Washington Nationals 2011 Minor League Review

Organizational Talent Rankings via Baseball America:

2011 (14) | 2010 (24) | 2009 (21) | 2008 (10) | 2007 (30) | 2006 (24)

2011 Affiliate Records

MLB: [80-81] NL East

AAA: [66-74] International League – Syracuse

AA: [80-62] Eastern League – Harrisburg

A+: [68-71] Carolina League – Potomac

A: [75-64] South Atlantic League – Hagerstown

A(ss): [45-30] New York-Penn League – Auburn

The Run Down

There would’ve been a few more guys to discuss here, had the Nationals not gutted their system in acquiring Gio Gonzalez.  Their top two pitching prospects (Brad Peacock & A.J. Cole) were shipped out along with top catching prospect, Kerek Norris, and big-league-ready LHP, Tom Milone.  Prior to the trade, Baseball America had this Nationals system ranked #1 overall.  GM Mike Rizzo drafted some high-ceiling types in Anthony Rendon and Matt Purke, and the organization still possesses baseball’s top prospect.  Regarding that top prospect:  he’s got the tools and makeup to be a perennial All Star, but his mustache could use some work.  It’s flat and whispy, but not pathetic enough to be making a comedic statement a la Derek Holland.  Harper needs to add significant volume to his 6th tool in order to complete the package.  Perhaps Grey could lend some advice?

Arizona Fall League PlayersScottsdale Scorpions

Pat Lehman (RHP); Rafael Martin (RHP); Sammy Solis (LHP); Derek Norris (C); Bryce Harper (OF)

Graduated Prospects

Danny Espinosa (SS); Wilson Ramos (C); Yunesky Maya (RHP); Ryan Mattheus (RHP)

Players of Interest


Bryce Harper | OF:

Grey previews Harper here.  And while I tend to agree with the guarded outlook, the Nationals have been adamant about not counting their prized prospect out of a Major League role when camp breaks.  Grey noted that this could simply be a ploy to stir fan interest, which seems plausible.  Lately, though, I’m wondering if the Nats are sincere about promoting Harper sooner rather than later.  This, of course, is a situation worth watching closely as it develops this spring.  My best guess:  Harper will be called up in June.

Chris Marrero | 1B:

Marrero collected 100+ AB’s as the Nationals’ primary first baseman this past September.  Unfortunately, the 23-year-old did not impress.  His 2011 Triple-A figures (.300/.375/.449), however, are his best to date.  Blocked by Michael Morse and Adam LaRoche, Marrero should return to AAA, but he’s right on the cusp of breaking through as another rather boring NL first baseman.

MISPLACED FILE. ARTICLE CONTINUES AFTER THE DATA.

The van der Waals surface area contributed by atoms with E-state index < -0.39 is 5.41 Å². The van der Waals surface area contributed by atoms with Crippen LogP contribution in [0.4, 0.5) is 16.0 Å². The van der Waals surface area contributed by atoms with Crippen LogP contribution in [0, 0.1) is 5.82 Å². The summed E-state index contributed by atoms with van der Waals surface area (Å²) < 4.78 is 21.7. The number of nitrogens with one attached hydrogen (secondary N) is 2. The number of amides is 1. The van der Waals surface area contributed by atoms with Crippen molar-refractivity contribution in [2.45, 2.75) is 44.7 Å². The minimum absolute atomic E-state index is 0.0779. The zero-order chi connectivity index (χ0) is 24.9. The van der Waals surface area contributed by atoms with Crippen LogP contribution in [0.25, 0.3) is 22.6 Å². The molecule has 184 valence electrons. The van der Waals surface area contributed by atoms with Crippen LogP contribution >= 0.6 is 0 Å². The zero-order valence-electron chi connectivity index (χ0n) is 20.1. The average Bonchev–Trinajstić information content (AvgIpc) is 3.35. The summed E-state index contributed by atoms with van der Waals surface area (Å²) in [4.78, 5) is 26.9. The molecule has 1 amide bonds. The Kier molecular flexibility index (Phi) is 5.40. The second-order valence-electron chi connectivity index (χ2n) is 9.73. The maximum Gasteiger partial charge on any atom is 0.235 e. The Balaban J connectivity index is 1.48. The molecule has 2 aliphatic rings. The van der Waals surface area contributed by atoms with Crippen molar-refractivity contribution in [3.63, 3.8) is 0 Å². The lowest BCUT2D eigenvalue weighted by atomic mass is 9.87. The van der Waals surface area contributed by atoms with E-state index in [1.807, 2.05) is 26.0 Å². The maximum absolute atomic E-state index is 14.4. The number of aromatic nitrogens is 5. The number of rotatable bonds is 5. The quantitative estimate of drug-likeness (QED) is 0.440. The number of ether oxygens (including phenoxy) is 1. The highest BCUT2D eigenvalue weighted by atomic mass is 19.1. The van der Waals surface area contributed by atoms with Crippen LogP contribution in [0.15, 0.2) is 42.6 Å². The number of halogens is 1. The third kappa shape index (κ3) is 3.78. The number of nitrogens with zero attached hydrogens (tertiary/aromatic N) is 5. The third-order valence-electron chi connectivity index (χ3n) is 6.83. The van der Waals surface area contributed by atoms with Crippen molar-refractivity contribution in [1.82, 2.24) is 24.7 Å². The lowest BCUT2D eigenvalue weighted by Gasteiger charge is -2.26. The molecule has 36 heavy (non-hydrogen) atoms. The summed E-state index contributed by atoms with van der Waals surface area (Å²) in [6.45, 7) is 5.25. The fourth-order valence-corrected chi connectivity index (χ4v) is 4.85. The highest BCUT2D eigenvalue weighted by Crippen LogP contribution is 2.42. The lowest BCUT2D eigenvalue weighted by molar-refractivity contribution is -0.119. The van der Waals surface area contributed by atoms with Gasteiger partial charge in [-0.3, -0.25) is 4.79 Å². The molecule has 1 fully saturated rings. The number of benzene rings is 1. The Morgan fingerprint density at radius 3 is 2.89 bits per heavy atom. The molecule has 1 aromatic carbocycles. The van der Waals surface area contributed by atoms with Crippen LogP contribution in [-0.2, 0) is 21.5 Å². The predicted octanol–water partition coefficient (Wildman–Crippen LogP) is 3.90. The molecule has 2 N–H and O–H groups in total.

Steve Lombardozzi | 2B:

Lombardozzi is one of those scraptastic guys who you probably don’t want anywhere near your fantasy roster.  Not very toolsy, but oozing with baseball acumen.  You know the type.  He’ll likely make the Nats as a utility infielder, but shouldn’t see regular time unless Danny Espinosa or Ian Desmond goes down to injury.

Honorable Mention


Anthony Rendon | 3B:

The sixth overall selection in the 2011 draft, Rendon signed late and is yet to make his pro debut.  He brings a polished approach to hitting and is discussed in the same light as Evan Longoria and David Wright.  Washington will be careful with him at first; a strained throwing shoulder hampered him in his final season at Rice.  Rendon has a Major League contract so he’ll be in camp with the big club this spring, but I expect him to make his pro debut in Potomac.  The Nats may have to consider shifting him to second base while Zimmerman holds down third.


Matt Purke | LHP – SP:

Purke signed too late to gain any professional experience last year, but he has the potential to climb quickly through the Washington farm system.  The lefty went 16-0 with Texas Christian in 2010, but didn’t pitch in 2011 due to a shoulder ailment.  The condition didn’t require surgery, and the Nationals feel they got a steal in drafting Purke in the third round last June.  Until he proves his health on the mound, it’s fair to be skeptical, but Purke is armed with a filthy fastball-slider combo, and projects as a frontline starter.

Cole Kimball | RHP – RP: